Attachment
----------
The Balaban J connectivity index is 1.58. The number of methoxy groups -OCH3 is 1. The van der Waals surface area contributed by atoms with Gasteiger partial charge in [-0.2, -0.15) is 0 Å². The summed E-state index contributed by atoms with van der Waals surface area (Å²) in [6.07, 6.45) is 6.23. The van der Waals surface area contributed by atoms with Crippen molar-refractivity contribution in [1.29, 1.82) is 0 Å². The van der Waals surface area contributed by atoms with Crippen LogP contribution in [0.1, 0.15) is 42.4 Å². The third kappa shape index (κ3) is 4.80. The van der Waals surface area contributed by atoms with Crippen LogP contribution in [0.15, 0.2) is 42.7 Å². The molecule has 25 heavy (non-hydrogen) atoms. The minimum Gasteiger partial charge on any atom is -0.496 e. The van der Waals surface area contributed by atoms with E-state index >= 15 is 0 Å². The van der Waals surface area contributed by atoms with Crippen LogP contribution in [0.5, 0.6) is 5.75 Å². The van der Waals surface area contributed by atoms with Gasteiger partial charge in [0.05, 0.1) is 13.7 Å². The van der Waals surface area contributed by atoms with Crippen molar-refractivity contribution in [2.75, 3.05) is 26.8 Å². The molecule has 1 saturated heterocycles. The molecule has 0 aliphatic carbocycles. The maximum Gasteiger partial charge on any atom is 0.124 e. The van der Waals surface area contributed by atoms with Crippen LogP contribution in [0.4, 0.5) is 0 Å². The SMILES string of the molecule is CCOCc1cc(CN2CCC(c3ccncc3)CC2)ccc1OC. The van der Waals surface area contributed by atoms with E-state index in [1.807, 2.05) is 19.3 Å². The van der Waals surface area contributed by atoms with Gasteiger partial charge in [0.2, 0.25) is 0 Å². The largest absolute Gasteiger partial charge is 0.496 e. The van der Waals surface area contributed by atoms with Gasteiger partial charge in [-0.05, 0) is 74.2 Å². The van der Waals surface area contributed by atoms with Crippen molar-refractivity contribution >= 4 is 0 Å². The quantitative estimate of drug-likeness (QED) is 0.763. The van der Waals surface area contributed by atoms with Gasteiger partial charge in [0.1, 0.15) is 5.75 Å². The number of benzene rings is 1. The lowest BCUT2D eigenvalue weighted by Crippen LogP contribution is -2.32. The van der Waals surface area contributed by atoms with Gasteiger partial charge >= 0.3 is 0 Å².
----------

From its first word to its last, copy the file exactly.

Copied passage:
The Balaban J connectivity index is 1.58. The number of methoxy groups -OCH3 is 1. The van der Waals surface area contributed by atoms with Gasteiger partial charge in [-0.2, -0.15) is 0 Å². The summed E-state index contributed by atoms with van der Waals surface area (Å²) in [6.07, 6.45) is 6.23. The van der Waals surface area contributed by atoms with Crippen molar-refractivity contribution in [1.29, 1.82) is 0 Å². The van der Waals surface area contributed by atoms with Crippen LogP contribution in [0.1, 0.15) is 42.4 Å². The third kappa shape index (κ3) is 4.80. The van der Waals surface area contributed by atoms with Crippen LogP contribution in [0.15, 0.2) is 42.7 Å². The molecule has 25 heavy (non-hydrogen) atoms. The minimum Gasteiger partial charge on any atom is -0.496 e. The van der Waals surface area contributed by atoms with E-state index >= 15 is 0 Å². The van der Waals surface area contributed by atoms with Crippen LogP contribution in [0.5, 0.6) is 5.75 Å². The van der Waals surface area contributed by atoms with Gasteiger partial charge in [0.05, 0.1) is 13.7 Å². The van der Waals surface area contributed by atoms with Crippen molar-refractivity contribution in [2.75, 3.05) is 26.8 Å². The molecule has 1 saturated heterocycles. The molecule has 0 aliphatic carbocycles. The maximum Gasteiger partial charge on any atom is 0.124 e. The van der Waals surface area contributed by atoms with Crippen LogP contribution in [0.4, 0.5) is 0 Å². The SMILES string of the molecule is CCOCc1cc(CN2CCC(c3ccncc3)CC2)ccc1OC. The van der Waals surface area contributed by atoms with E-state index in [1.807, 2.05) is 19.3 Å². The van der Waals surface area contributed by atoms with Gasteiger partial charge in [0.2, 0.25) is 0 Å². The largest absolute Gasteiger partial charge is 0.496 e. The van der Waals surface area contributed by atoms with Gasteiger partial charge in [-0.05, 0) is 74.2 Å². The van der Waals surface area contributed by atoms with Crippen molar-refractivity contribution >= 4 is 0 Å². The quantitative estimate of drug-likeness (QED) is 0.763. The van der Waals surface area contributed by atoms with Gasteiger partial charge in [0.1, 0.15) is 5.75 Å². The number of benzene rings is 1. The lowest BCUT2D eigenvalue weighted by Crippen LogP contribution is -2.32. The van der Waals surface area contributed by atoms with Gasteiger partial charge >= 0.3 is 0 Å².